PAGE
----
Skip to Content

Coffee House

Can a liberal Catholic now save France?

France is a muddled nation, n’est-ce pas? And at the root of the muddle is, guess what, religion. Maybe the muddle is a godsend. For if the right were more united on religion, Marine Le Pen would surely have won. The Front National is the strongest far-right party in Western Europe, supported by about a third of the French people. But it is also the most muddled. It has a nostalgic idea of the nation as a traditional organic culture. But it seems utterly ignorant of the gaping problem with such a project. Traditional French culture is split between Catholicism and secularism.

Marine Le Pen emphasised secularism, in order to project a clear line against Islam. But this was probably a mistake. For the deepest force in French conservatism is actually the Catholic right, which normally votes for Les Républicains, whose candidate François Fillon failed to make it to the last round. If she had managed to sound more Catholic than secularist, she would surely have beaten the shiny newcomer.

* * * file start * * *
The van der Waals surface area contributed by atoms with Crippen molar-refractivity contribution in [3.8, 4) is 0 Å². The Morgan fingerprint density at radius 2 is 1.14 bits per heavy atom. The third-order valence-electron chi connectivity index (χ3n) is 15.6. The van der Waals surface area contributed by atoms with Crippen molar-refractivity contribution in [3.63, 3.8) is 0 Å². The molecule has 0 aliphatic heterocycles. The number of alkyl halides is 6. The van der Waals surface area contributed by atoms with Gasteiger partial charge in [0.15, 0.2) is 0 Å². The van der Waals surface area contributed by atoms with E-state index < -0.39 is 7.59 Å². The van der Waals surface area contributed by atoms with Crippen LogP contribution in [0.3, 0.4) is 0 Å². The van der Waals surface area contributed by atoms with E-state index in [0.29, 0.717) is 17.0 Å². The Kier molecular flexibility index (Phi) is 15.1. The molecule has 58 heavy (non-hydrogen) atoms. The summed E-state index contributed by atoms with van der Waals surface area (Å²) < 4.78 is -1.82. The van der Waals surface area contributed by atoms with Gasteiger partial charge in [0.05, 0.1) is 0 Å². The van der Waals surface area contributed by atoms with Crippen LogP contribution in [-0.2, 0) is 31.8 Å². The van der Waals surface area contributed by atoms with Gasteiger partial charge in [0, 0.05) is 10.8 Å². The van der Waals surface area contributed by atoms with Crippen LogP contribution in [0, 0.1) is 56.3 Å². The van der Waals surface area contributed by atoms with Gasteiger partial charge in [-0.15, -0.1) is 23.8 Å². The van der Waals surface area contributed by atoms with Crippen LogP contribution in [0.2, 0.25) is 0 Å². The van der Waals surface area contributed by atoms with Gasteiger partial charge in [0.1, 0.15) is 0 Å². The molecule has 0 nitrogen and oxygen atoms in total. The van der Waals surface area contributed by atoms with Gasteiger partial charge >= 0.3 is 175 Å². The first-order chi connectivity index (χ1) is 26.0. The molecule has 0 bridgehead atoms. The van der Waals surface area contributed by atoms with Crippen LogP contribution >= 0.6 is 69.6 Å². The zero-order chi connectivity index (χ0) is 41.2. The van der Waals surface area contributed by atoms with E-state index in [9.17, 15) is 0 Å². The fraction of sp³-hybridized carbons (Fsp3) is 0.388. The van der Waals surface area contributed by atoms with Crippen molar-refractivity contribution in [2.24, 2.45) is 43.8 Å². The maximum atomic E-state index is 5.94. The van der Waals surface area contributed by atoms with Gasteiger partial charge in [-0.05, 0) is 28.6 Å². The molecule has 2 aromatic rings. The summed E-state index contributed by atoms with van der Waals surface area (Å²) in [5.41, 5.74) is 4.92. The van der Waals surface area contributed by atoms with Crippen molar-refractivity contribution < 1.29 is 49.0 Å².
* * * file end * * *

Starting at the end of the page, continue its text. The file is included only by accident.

One of Macron’s biggest tasks is to keep Catholics onside. Otherwise Le Pen will learn from her mistake and develop a more religious-sounding nationalism that may be unstoppable. Can he do it? Maybe. Though raised in a secular family, he chose to be baptised at the age of 12 before entering a Jesuit school. He has hardly been a devout Catholic, but it makes a big difference that religion is a part of his image. He can gently play it up. Maybe that 12-year-old’s decision will prove to be the making of a genuinely re-unifying president.

Theo Hobson is the author of God Created Humanism: the Christian Basis of Secular Values

Subscribe to The Spectator today for a quality of argument not found in any other publication. Get more Spectator for less – just £12 for 12 issues.


Show comments

Comments

Close